Schizophrenia patients who experience recurrent hallucinations may also suffer from structural irregularities in a particular region of their brain, according to a new study featured in the journal Nature Communications.
Researchers from the University of Cambridge, Durham University, Trinity College Dublin and Macquarie University have discovered that schizophrenics who also experience hallucinations are likely to have reduced lengths in the folds of their brain known as paracingulate sulcus (PCS).
This irregularity, however, is not present in the PCS of healthy individuals as well as people who suffer from the condition and do not hallucinate.
The paracingulate sulcus is one of the structural folds of the brain that develops before birth. The size of the PCS varies in every individual.
An earlier study conducted by Cambridge researchers found that varying lengths of PCS in healthy people was associated with the process called reality monitoring. This is the ability of a person to correctly differentiate real information from those that are only imagined.
Dr. Jon Simons, the lead investigator of the previous study, once again carried out an examination on the PCS of the brain with a focus on its impact on people with schizophrenia.
Simons and his fellow researchers analyzed the MRI scans of 153 schizophrenia patients and compared them with those of control participants, with emphasis placed on measuring the PCS length in the brain of each participant.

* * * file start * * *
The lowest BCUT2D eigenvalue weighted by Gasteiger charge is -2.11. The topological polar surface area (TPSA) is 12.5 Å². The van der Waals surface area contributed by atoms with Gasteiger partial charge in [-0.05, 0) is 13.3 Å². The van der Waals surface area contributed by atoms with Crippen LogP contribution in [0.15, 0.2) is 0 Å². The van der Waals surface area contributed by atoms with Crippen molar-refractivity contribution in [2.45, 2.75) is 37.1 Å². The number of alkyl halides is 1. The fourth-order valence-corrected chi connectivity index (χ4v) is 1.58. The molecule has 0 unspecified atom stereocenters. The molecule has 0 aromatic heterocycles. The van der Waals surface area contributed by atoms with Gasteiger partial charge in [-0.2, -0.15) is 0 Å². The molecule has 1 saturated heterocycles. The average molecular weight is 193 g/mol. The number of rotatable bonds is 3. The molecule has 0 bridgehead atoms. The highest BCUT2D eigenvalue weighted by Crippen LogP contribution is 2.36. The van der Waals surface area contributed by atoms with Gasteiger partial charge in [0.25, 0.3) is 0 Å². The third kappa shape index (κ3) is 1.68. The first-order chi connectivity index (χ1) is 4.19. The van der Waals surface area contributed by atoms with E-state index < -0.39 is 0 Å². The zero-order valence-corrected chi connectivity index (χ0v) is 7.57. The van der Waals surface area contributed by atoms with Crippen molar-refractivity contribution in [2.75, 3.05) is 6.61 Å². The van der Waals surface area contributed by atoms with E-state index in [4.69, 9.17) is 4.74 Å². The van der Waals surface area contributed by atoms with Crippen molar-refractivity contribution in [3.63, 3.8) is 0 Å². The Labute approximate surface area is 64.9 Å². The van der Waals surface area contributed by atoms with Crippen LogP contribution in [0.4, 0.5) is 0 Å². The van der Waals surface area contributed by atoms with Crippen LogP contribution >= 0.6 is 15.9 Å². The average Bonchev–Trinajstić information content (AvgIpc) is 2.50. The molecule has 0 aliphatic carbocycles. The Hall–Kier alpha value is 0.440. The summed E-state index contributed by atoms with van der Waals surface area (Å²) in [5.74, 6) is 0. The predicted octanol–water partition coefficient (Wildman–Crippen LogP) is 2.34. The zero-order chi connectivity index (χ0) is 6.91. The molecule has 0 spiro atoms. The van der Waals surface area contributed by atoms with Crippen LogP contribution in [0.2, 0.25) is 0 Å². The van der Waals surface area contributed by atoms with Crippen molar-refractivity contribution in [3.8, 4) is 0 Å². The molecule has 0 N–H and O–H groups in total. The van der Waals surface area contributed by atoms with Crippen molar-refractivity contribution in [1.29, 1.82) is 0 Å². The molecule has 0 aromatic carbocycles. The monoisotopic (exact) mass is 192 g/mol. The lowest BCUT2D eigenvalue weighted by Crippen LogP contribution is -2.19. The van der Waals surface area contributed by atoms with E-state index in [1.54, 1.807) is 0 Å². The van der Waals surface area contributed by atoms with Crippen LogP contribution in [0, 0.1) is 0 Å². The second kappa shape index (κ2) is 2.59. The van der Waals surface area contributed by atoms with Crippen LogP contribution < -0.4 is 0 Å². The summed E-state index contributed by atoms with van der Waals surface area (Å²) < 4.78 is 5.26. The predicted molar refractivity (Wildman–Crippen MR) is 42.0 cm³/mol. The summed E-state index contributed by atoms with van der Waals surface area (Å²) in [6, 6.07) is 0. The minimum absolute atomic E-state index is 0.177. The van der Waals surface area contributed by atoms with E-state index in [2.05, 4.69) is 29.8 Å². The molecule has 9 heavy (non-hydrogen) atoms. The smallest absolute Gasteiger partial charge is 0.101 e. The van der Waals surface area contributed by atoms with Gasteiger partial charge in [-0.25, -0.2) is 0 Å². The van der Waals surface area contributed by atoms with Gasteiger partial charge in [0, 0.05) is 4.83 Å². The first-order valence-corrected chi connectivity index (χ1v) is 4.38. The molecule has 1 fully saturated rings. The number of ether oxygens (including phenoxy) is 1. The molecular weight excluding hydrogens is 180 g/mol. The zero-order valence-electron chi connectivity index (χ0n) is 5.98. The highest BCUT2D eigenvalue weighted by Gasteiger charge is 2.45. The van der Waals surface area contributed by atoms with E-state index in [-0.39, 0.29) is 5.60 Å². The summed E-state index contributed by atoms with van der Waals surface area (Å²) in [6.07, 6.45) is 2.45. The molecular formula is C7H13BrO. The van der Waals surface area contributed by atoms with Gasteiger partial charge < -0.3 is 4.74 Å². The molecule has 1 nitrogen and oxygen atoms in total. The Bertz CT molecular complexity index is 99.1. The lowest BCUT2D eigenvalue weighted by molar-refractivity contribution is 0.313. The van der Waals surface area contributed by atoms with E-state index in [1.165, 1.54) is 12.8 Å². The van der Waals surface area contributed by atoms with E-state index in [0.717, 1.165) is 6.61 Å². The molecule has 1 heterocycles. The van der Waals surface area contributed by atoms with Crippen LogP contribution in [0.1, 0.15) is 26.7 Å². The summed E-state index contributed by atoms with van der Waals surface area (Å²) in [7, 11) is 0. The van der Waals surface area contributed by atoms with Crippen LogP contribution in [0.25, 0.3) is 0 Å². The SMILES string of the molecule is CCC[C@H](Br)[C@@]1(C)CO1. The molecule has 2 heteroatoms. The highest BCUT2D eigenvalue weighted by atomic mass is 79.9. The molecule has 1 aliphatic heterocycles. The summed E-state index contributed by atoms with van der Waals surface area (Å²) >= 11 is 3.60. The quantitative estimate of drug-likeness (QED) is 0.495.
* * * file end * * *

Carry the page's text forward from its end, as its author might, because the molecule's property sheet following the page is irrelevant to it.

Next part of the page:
The goal of the recent study is to determine whether the length of the PCS is connected with a tendency to experience hallucinations.
Occurrence of Hallucinations
The researchers discovered that a one-centimeter (0.4-inch) reduction in the size of the paracingulate sulcus in people with schizophrenia corresponded to an increased likelihood of experiencing hallucinations by as much as 20 percent.
This occurrence was seen in patients regardless of whether the hallucinations were visual or auditory in nature.
According to Simons, schizophrenia can be defined as complex range of conditions associated with various differences throughout a person's brain. This makes it difficult for researchers to identify specific connections between areas of the brain and symptoms typically observed in patients.
He added that by studying structural differences between schizophrenia patients with and without the experience of hallucinations, they were able to determine a specific region of the brain linked to a symptom of schizophrenia.
The researchers note that developments in other brain areas could also have an impact in triggering hallucinations, such as regions responsible for processing auditory and visual information.
Individuals who suffer from hallucinations may perceive information incorrectly because the process of reality monitoring for regions surrounding the PCS are likely affected by changes in their brain.
"We think that the PCS is involved in brain networks that help us recognize information that has been generated ourselves," Dr. Jane Garrison, one of the authors of the study, said.
"People with a shorter PCS seem less able to distinguish the origin of such information, and appear more likely to experience it as having been generated externally."
Garrison pointed out that hallucinations are quite complex and are indicative of mental illness. These occurrences, however, are also common across the general population in various forms.
While it is likely that there is more than one explanation as to why hallucinations occur, Garrison said the result of their study shows how some individuals experience things that do not actually exist.
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